Review: Apolonia, Apolonia
by Marta Bałaga
- In her fascinating IDFA winner, Lea Glob starts off with one portrait of an artist and ends up with two
Lea Glob followed the titular protagonist of her documentary Apolonia, Apolonia [+see also:
interview: Lea Glob
film profile], painter Apolonia Sokol, for many, many years. So many, in fact, that it becomes hard to tell what actually captured her interest at first, during that very first meeting back in 2009. “She seemed familiar and like a stranger at the same time,” Glob says here. She still does.
This simple, intimate IDFA winner (see the news) – quite a departure following last year’s triumph of Sergei Loznitsa’s lengthy Mr. Landsbergis [+see also:
film profile] – doesn’t set out to reveal anyone’s mysteries. It’s more about observing Apolonia’s personal struggles, more about accompanying her during that maddening time when you are just on the brink of something, anything, figuring out what it is that you would actually like to do. And here, it actually goes both ways, with Apolonia – looking like Sean Young’s long-lost sister – also filming Glob every once in a while. They are both curious about each other and about what life can bring them, it seems. They are equal.
It's interesting that relationships with men, while implied, are kept in the background here. The most influential bonds are the ones that Apolonia shares with the theatre in Paris, where she grew up as a child, or with Ukrainian artist and Femen co-founder Oksana Shachko, a fascinating figure herself. When she loses the former, she seems utterly lost as an artist. You can be a “free spirit” and yet still long to be rooted somewhere, it appears. Once that’s gone, things get messy.
Soon, amidst a cacophony of different languages and conflicting advice, she goes from promising artist to burnout, trying to make it in LA, where it’s cheaper to buy the artist than the art, it’s said. There are some interesting insights into what it takes to make it in that market today, or any market, with Apolonia urged to paint faster and faster, and basically just spreading herself too thin. It feels like a valid point, easily applicable to so many other areas, journalism included. If you want to make it, you have to keep up the pace. But then, well, the work might suffer and others will notice. You can actually notice it yourself, too.
Such realisations make for a very complex portrayal, with hopes and frustrations clashing just about every minute. But Apolonia, Apolonia is still oddly uplifting. There is no avoiding excruciating pain here, or disappointments, but there is something so beautiful about watching young women being free to just try things out – walking the streets, taking in life, creating their own stories in cramped apartments. Are they free from the many pressures that society keeps reminding them of? Not really, not that generation. They still keep on asking others if it’s okay not to have kids, for example. It’s still mostly older, white men who are judging their work.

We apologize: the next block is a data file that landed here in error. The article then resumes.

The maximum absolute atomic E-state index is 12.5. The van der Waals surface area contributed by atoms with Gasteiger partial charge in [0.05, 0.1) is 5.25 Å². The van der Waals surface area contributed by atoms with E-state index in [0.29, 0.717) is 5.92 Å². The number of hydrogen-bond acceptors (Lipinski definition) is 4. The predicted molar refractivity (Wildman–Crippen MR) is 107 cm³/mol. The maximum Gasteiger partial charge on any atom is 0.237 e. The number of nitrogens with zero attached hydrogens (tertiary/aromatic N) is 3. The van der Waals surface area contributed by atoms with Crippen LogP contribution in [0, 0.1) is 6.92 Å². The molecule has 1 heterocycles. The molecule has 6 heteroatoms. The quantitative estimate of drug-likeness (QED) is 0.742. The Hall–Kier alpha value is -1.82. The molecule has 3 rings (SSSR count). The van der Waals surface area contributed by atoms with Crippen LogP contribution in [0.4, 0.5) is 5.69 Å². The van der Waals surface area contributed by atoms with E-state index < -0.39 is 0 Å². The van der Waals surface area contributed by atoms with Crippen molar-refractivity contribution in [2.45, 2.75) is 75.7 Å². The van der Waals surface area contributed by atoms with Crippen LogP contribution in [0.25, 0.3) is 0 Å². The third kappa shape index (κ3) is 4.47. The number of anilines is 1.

Perhaps the single most telling, but also heartbreaking, part of the film is when Apolonia hears – or, at least, that’s what she recounts – that she is more interesting than what she creates. She thinks it’s because she is a woman, and she might have a point. But, in some twisted way, it’s also why she works so well as the protagonist of a film. Glob can’t take her eyes off this woman, whether she is celebrating, breaking down or cutting her own bangs, and the feeling is frankly contagious.
But she is changing, too, growing, and when she finally says, “I am going to turn off the camera now,” it feels like a difficult yet necessary step for them both. Their stories are far from over, but this particular time in their lives? That’s gone. There will be other struggles, different – hopefully bigger – flats and friends, and who knows? Maybe Glob will turn that camera back on at some point.
Did you enjoy reading this article? Please subscribe to our newsletter to receive more stories like this directly in your inbox.